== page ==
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Lusty Lady

Watch me talk about my debut as an author, Sex & Cupcakes: A Juicy Collection of Essays, in this Q&A with my publisher Thought Catalog Books

Wednesday, December 23, 2015

4 things this editor gives my anthology contributors in addition to paying them money

I am gearing up for the release of Best Women's Erotica of the Year, Volume 1, which hits bookstores and e-readers January 12th, and also to post the my new call for submissions for Cleis Press for Best Women's Erotica of the Year, Volume 2, which you can find on January 1 at The payment for authors for that volume, will be, as this one was, $100 per story. It's a fee I hope to be able to increase if I am given the opportunity to edit future volumes; I have no idea if that will happen, and right now my focus is on making the first volume as big a seller as I possibly can.

BWEOfThe Year_approved

Already, I can tell you that I've gotten the woman I consider the very best erotica narrator around, who also happens to be a contributor to the book, Rose Caraway, as the narrator of the upcoming audiobook. That's one way I'm expanding the reach of this volume and ensuring that it reaches a wide readership/listenership.

Because I know that for most of us, that is a small sum in the grand scheme of bills to pay, I want to talk a little bit about what else I try to provide my authors. As a full-time freelance writer/editor/teacher/consultant, I know very well the value of money. I don't get paid sick days or holidays. I only get paid for work I produce, and that means that I'm highly aware of the value of every penny I spend and every penny I make. It's why I plan to tell those authors whose work is accepted this year to not waste their precious dollars sending their contracts via priority mail, when cheaper, regular old mail will do perfectly and won't cut into their $100 fee.

So because I'm aware that $100 isn't that much money, here's some of the other ways I try to support my authors:

1. Social media - I've made a Twitter list of the contributors to Best Women's Erotica of the Year, Volume 1 and am doing my best to promote them, retweet them, and share their additional news, such as free erotica stories.

2. Interviews - I try to give authors a way to promote their own work and to highlight the efforts they've put into crafting their stories in my books. In the case of this book, I'm doing a series of Q&As on Tumblr with my authors. So far, I've interviewed: Elizabeth Coldwell, Rose P. Lethe, Valerie Alexander and Theda Hudson.

3. Reviews - The moment I see one of my authors praised in a review of the book they're published in, I let them know. I also post those wonderful words highlighting their stories on social media, as I did with the recent Library Journal review. I want them to hear what people have to say about their work; of course, if a review pans my author, I won't go out of my way to point that out to them, but an up-and-coming author can use some of those reviews in their own promotional materials, to bolster a book proposal or simply to quote on their website.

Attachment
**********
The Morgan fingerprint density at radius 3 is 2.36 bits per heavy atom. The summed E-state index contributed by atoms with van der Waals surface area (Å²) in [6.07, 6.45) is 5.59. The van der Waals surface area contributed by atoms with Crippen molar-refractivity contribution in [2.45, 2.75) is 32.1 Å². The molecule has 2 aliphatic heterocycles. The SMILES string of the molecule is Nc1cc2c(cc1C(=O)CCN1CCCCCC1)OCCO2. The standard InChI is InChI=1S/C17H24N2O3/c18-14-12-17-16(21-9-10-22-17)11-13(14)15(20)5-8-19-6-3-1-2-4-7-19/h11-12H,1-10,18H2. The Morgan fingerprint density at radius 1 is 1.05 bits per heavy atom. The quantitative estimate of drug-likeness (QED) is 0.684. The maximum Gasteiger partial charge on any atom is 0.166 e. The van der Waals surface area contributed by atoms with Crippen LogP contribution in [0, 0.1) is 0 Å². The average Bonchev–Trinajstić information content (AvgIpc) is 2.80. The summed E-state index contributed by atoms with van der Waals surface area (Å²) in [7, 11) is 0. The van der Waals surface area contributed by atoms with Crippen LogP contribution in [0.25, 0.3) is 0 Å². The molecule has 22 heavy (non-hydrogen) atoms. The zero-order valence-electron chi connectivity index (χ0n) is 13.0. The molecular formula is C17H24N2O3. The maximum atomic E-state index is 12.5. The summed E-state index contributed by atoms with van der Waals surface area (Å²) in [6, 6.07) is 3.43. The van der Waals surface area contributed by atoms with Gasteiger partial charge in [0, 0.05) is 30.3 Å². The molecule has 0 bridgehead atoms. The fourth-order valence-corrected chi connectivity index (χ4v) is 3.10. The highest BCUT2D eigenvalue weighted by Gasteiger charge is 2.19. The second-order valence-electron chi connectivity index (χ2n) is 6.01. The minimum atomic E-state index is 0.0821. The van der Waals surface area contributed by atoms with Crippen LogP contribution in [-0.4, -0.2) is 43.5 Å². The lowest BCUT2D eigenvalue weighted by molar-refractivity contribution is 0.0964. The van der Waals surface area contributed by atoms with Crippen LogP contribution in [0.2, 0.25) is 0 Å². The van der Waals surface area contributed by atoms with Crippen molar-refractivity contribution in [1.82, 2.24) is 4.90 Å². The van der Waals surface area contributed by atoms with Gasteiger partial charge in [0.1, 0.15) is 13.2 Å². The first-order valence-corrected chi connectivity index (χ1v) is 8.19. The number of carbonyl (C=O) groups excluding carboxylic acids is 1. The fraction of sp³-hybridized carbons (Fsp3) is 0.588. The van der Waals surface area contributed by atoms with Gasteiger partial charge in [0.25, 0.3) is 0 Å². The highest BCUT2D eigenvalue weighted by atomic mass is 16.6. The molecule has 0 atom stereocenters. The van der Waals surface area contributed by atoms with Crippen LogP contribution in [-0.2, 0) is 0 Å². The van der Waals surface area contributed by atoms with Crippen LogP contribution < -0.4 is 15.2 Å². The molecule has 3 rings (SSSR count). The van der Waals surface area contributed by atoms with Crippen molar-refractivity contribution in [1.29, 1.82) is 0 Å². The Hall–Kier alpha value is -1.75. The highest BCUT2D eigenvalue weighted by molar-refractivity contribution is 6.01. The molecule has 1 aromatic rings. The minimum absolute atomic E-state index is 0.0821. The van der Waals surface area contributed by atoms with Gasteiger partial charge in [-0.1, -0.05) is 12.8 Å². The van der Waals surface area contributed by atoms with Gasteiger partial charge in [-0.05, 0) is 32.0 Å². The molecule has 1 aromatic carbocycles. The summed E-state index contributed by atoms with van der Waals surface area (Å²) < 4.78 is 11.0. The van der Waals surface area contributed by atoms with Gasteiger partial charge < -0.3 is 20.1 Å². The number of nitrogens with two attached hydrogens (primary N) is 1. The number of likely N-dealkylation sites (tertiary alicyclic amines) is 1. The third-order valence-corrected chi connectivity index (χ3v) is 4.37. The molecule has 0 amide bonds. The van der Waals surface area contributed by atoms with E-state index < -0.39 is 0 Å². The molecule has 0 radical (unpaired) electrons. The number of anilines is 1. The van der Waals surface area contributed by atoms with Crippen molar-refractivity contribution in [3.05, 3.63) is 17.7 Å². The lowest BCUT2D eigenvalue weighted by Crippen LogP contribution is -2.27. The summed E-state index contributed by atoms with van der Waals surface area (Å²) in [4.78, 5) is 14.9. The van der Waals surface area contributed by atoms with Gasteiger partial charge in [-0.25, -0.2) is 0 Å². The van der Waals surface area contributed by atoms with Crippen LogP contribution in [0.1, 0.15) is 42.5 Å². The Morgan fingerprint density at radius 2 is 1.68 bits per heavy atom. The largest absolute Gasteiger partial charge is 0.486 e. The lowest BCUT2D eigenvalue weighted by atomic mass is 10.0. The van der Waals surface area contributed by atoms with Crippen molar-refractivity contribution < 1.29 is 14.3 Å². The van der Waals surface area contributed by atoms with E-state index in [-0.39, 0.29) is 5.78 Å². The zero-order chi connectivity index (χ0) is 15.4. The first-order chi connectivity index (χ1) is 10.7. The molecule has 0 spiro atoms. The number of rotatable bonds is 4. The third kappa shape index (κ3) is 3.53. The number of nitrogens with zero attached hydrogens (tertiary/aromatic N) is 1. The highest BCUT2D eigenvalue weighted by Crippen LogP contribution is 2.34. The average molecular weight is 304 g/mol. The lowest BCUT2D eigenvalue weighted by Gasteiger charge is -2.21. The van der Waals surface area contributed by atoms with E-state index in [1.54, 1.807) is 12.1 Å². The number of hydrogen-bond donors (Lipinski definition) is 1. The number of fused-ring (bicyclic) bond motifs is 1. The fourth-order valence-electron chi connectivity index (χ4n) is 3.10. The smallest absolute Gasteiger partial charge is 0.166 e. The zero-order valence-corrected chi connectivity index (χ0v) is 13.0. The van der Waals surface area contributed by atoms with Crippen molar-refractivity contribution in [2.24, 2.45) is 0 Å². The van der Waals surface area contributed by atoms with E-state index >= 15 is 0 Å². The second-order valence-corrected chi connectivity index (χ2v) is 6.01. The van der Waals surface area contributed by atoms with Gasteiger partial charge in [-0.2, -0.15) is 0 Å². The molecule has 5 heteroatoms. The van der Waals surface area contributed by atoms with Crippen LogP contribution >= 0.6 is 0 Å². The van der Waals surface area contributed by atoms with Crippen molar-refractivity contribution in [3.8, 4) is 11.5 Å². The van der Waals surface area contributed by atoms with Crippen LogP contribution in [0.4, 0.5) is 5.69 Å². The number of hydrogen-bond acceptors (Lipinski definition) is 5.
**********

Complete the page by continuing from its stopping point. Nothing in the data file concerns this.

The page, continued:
4. Live events - Plug: come hear me read from Best Women's Erotica of the Year, Volume 1 at these free events: January 19th, 6:30-8:30 pm at Good Vibrations, 1620 Polk Street, San Francisco, with Amy Butcher, Rose Caraway, Dorothy Freed and Jade A. Waters, and March 31st at The Pleasure Chest, 3436 N. Lincoln Avenue, Chicago, from 6-7:30 pm with Tara Betts and Rose P. Lethe.

This is probably the most costly and time-consuming aspect of anthology editing. On one level, you could see it as me asking authors to provide free labor, because essentially, I am. I'm asking them to take time out of their day or night and read their story to a live audience. But why I think this is helpful to them is: a) they get to bond with audience members and grow their own fan base, b) they get to hear their work read aloud and find out how people respond to it in the flesh, c) they get to meet fellow contributors in person and b) returning to social media, I promote their name and, if they are amenable, their photo on social media. Their name may get mentioned in major media outlets that are listing the event. I firmly believe that live readings go a lot further than the limited number of people who will actually attend such an event. Simply getting your event "out there" means you're raising awareness of the existence of the book and those authors' work in the book.

Is there more I can do for my authors? Most likely, yes! I am in ongoing communication with them and open to suggestions, and hope to add new readings to the lineup in 2016. I want my contributors to feel proud of not just their bylines, but being part of this book as a whole. I want to give them as much support as I'm capable of given my time and resources. And as I said, my goal is to make this book and the next one sell far beyond my wildest dreams, which will enable me to do more promotions, more readers, and pay future authors even more money. For now, this is what I can offer, and I look forward to launching this book and reading submissions for the next one in the new year.

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